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Schema language victory (and OWL)

Winning, losing, and influencing.

[Velvet Underground]

I was happy to see Tim Bray's endorsement of Elliotte Rusty Harold's declaration that RELAX Wins, although given the size of Tim's audience, I wouldn't be surprised if a reasonable number of them barely knew that W3C Schema has any competition. It's great that Tim reminded them about this competition, and of course RELAX NG is better, but still, W3C Schema is the context for most non-publishing XML development out there. (When I see how many publishing operations still use DTDs, I could make an argument that neither W3C schemas or RELAX NG has won yet, because a lot of votes haven't been cast.)

Note that when Elliotte says that RELAX wins, he includes the qualifier "among the XML cognoscenti". This reminded me of how Tim once said that "SGML 'mattered' in the same sense that Robert Johnson and the Velvet Underground matter to popular music, but nobody bought their records and 99% of the programming profession ignored SGML. Being important or mattering is not equivalent to success in the sense that trade-conference audiences think of it." While giving a class on taking advantage of W3C schema typing from XSLT 2.0 and XQuery, Michael Kay said of W3C schema, based on his experience with clients, "I'm not selling it to you because it's good; I'm selling it to you because it's necessary." He makes a similar good point in an xml-dev discussion of this victory celebration.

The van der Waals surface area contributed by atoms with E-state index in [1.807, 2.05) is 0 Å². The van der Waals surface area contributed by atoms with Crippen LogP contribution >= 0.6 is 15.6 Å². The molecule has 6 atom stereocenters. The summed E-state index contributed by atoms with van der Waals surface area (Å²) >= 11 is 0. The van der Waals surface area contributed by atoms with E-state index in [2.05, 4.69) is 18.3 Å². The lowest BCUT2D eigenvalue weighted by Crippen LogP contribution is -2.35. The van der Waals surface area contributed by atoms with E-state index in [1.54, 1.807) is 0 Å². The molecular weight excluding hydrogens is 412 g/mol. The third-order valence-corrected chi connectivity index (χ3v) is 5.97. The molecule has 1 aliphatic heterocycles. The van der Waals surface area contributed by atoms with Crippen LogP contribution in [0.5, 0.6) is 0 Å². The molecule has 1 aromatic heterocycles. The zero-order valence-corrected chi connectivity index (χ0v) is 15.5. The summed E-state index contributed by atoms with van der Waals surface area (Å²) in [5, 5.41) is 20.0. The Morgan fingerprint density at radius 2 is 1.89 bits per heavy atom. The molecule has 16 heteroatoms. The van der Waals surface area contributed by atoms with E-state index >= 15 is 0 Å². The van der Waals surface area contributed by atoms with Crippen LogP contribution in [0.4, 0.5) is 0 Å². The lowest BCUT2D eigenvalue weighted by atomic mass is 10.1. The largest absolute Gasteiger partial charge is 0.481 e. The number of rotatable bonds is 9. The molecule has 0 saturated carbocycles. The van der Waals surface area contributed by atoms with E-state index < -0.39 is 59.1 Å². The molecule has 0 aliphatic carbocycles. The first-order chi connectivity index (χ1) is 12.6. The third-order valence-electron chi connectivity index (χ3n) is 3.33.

If the bad news is that the majority of XML developers have picked an ugly, convoluted syntax that is difficult to maintain when they store metadata about their types, the good news is that at least they're storing metadata about their types in parsable XML. To get back to my running theme of using RDF/OWL technology to take advantage of existing data, I'm looking forward (speaking of trade show audiences) to chairing Ralph Hodgson's Ontology-Based XML Schemas for Interoperability between Systems and Tools presentation at XML 2006 next week. With a co-worker at TopQuadrant and some people at NASA, Ralph put together a system to automate the creation of RDF and OWL structures from W3C schemas. It fits well with the increasingly important semantic web idea that we should do what we can with the data (and metadata) that's out there instead of talking about the data that should be out there. And TopQuadrant is doing it with real data with a real client—the organization that put men on the moon.

I won't let Ralph off too easily, though; one of the best parts of chairing a session is that you have your own microphone and get to ask all the questions you want. I'm sure I'll have several.